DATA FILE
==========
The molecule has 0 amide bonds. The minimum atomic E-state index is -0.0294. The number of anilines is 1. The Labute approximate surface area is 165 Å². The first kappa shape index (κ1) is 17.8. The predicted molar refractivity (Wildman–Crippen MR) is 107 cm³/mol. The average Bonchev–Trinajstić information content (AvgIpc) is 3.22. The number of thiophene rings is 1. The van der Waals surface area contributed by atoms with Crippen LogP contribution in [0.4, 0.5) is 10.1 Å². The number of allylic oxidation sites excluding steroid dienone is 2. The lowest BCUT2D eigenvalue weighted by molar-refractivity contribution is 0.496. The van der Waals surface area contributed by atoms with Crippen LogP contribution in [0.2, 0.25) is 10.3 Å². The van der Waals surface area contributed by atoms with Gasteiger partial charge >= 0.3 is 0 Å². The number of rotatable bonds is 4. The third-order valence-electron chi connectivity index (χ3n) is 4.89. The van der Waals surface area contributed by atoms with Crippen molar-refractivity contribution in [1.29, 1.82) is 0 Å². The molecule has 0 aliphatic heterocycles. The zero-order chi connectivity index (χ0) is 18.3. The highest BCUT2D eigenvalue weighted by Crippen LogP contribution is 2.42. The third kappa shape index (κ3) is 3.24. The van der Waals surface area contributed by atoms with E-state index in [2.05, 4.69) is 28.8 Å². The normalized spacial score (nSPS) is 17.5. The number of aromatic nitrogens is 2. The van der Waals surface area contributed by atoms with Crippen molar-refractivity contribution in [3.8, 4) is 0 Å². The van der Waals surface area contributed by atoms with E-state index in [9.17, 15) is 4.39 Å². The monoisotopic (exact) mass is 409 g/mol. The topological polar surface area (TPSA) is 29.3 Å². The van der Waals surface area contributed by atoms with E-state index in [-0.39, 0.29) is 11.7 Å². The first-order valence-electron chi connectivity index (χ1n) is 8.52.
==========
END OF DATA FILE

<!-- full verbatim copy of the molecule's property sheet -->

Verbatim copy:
The molecule has 0 amide bonds. The minimum atomic E-state index is -0.0294. The number of anilines is 1. The Labute approximate surface area is 165 Å². The first kappa shape index (κ1) is 17.8. The predicted molar refractivity (Wildman–Crippen MR) is 107 cm³/mol. The average Bonchev–Trinajstić information content (AvgIpc) is 3.22. The number of thiophene rings is 1. The van der Waals surface area contributed by atoms with Crippen LogP contribution in [0.4, 0.5) is 10.1 Å². The number of allylic oxidation sites excluding steroid dienone is 2. The lowest BCUT2D eigenvalue weighted by molar-refractivity contribution is 0.496. The van der Waals surface area contributed by atoms with Crippen LogP contribution in [0.2, 0.25) is 10.3 Å². The van der Waals surface area contributed by atoms with Gasteiger partial charge >= 0.3 is 0 Å². The number of rotatable bonds is 4. The third-order valence-electron chi connectivity index (χ3n) is 4.89. The van der Waals surface area contributed by atoms with Crippen molar-refractivity contribution in [1.29, 1.82) is 0 Å². The molecule has 0 aliphatic heterocycles. The zero-order chi connectivity index (χ0) is 18.3. The highest BCUT2D eigenvalue weighted by Crippen LogP contribution is 2.42. The third kappa shape index (κ3) is 3.24. The van der Waals surface area contributed by atoms with E-state index in [2.05, 4.69) is 28.8 Å². The normalized spacial score (nSPS) is 17.5. The number of aromatic nitrogens is 2. The van der Waals surface area contributed by atoms with Crippen molar-refractivity contribution in [3.8, 4) is 0 Å². The van der Waals surface area contributed by atoms with E-state index in [9.17, 15) is 4.39 Å². The monoisotopic (exact) mass is 409 g/mol. The topological polar surface area (TPSA) is 29.3 Å². The van der Waals surface area contributed by atoms with E-state index in [-0.39, 0.29) is 11.7 Å². The first-order valence-electron chi connectivity index (χ1n) is 8.52.